“After that first Stadium Marathon Lochlan was invited down to 10 Downing Street to meet with then Prime Minister Theresa May [who also has type 1 diabetes]. It was there he was encouraged to keep up the good work and continue raising awareness. 

Lochlan wanted to do more. We had a conversation on the train home…and that’s pretty much when the idea for Lochlan’s Legacy was born.”

Lesley and Lochlan then spoke with the Scottish Football Association (SFA), explaining the need for awareness of type 1 diabetes in sport:


“Football clubs know a lot about mental health supports etc. but not an awful lot about type 1 diabetes. We spoke with the SFA and said there is an absolute need for awareness. They completely agreed and helped us set up the charity, Lochlan’s Legacy, in October 2020. We then sent Lochlan on another stadium marathon!” 

Lochlan’s Legacy now offers professional development courses for sports coaches and clubs, providing a basic understanding of type 1 diabetes in sport. The charity has also delivered a programme to over 1,000 primary school pupils, aimed at reducing the stigma which still exists around type 1 and type 2 diabetes.

Finally, Lochlan has also set up a youth group, which is funded by the National Lottery:


“We’re working with East and South Ayrshire Councils to hear the voices of all 12 to 18-year-olds. We’re hoping to get North Ayrshire involved too. The plan is to organise roadshows to raise awareness and give information to young people, whether they live with type 1 diabetes or not.”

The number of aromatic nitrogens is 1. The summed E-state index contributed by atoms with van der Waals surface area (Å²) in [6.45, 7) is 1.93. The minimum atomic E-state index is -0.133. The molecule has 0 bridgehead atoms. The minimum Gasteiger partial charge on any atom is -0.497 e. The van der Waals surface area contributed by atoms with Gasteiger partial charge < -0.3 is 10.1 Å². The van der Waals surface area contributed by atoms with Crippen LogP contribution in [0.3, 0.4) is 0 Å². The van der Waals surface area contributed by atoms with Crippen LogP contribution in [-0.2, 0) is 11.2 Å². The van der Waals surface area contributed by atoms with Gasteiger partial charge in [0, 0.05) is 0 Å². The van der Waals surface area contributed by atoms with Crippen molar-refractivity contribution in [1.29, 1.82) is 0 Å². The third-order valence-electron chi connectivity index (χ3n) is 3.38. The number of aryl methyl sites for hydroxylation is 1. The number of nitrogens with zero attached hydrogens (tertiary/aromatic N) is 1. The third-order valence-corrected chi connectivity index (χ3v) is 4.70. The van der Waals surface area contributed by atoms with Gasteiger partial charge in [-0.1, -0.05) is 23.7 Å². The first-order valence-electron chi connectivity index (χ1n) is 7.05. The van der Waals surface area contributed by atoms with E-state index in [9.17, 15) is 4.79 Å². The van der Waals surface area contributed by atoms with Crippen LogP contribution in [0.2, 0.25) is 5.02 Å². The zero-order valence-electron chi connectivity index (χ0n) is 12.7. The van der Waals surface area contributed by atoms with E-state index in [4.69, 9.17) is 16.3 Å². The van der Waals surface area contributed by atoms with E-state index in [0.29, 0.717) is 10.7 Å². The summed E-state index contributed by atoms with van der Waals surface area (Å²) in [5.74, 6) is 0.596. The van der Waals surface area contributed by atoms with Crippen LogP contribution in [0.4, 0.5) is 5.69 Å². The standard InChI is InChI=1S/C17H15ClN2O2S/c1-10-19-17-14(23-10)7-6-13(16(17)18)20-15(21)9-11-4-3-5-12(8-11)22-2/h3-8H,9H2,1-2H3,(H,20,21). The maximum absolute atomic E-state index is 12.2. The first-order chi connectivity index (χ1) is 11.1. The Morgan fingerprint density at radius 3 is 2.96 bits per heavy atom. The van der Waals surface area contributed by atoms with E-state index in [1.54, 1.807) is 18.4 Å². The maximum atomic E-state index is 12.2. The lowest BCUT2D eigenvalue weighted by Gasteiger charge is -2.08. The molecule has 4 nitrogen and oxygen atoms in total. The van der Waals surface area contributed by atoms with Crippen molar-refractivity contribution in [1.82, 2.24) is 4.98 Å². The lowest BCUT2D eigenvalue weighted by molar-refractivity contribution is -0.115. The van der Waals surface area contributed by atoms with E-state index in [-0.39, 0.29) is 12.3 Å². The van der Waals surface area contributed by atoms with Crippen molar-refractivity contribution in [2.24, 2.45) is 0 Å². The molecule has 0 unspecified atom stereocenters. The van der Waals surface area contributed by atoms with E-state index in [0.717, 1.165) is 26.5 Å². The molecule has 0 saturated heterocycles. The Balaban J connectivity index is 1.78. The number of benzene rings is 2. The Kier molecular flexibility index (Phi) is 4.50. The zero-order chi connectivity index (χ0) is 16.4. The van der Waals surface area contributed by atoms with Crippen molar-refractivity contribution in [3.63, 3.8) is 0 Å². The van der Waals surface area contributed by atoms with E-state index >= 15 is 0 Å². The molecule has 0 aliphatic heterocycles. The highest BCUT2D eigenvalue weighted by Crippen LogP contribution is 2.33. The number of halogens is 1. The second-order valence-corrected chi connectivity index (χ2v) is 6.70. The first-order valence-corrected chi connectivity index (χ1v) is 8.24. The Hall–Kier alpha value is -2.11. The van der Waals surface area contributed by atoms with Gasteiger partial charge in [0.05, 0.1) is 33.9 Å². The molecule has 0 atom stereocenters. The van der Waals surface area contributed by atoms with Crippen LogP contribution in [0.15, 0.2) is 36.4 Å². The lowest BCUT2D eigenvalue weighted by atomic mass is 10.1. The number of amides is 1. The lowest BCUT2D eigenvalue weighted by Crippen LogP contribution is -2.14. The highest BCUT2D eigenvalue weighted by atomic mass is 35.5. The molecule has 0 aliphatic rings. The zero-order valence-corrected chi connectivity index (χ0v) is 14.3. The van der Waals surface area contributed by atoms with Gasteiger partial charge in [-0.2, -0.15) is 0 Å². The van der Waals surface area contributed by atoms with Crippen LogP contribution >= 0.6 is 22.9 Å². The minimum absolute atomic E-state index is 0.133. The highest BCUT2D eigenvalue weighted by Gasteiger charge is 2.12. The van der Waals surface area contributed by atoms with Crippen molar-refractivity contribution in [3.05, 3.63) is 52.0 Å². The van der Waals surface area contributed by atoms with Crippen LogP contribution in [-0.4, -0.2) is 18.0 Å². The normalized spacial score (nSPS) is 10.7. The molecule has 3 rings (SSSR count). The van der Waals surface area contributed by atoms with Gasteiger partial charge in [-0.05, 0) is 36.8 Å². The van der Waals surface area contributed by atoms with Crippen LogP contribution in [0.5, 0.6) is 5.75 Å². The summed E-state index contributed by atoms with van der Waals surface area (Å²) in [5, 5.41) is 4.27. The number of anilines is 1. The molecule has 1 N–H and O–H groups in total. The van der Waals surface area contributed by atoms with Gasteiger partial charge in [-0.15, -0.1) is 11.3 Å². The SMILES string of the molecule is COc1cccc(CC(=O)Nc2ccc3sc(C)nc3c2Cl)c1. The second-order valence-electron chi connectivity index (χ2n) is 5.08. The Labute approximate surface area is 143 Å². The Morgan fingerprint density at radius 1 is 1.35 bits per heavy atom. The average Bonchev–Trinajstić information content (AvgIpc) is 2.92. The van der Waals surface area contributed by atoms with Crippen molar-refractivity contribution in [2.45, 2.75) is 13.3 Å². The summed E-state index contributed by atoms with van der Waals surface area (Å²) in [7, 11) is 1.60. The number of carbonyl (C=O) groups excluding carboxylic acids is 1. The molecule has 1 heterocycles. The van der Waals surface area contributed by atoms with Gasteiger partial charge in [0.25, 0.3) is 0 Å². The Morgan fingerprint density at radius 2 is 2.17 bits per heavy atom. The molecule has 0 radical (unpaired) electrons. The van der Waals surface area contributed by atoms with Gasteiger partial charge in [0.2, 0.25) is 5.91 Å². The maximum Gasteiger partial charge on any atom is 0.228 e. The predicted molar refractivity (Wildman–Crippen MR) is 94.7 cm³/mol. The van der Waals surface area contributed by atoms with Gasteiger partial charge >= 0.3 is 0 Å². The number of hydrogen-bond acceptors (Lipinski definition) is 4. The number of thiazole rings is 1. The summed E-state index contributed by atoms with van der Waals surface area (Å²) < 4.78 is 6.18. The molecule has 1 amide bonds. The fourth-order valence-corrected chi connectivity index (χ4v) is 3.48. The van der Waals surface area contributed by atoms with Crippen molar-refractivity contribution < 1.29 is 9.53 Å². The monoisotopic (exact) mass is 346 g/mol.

Since then Lochlan’s Legacy has gone from strength to strength, with Lochlan returning to Westminster to host an event at Parliament in January 2023.

Lochlan will also deliver a TAD (Talk About Diabetes) Talk in Liverpool at the end of April this year after being invited by Professor Partha Kar, the Lead Clinician for NHS England:


“We’re hugely privileged to be asked down to such an amazing platform and meet so many other people who have lived with type 1 diabetes and are desperate for better awareness and change.”

Lochlan is also an ‘I Will’ Ambassador and British Citizen Youth Award winner. Most recently he received a Points of Light Award from Prime Minister Rishi Sunak in July 2023.

Now 14-years-old, Lochlan’s achievements are truly awe-inspiring and show no sign of stopping.

We wish this Cumnock lad every success for the future and are sure Lochlan’s Legacy will continue to empower countless others the length and breadth of the country and lead the way for much-needed change.

Visit the Lochlan’s Legacy website to find out more.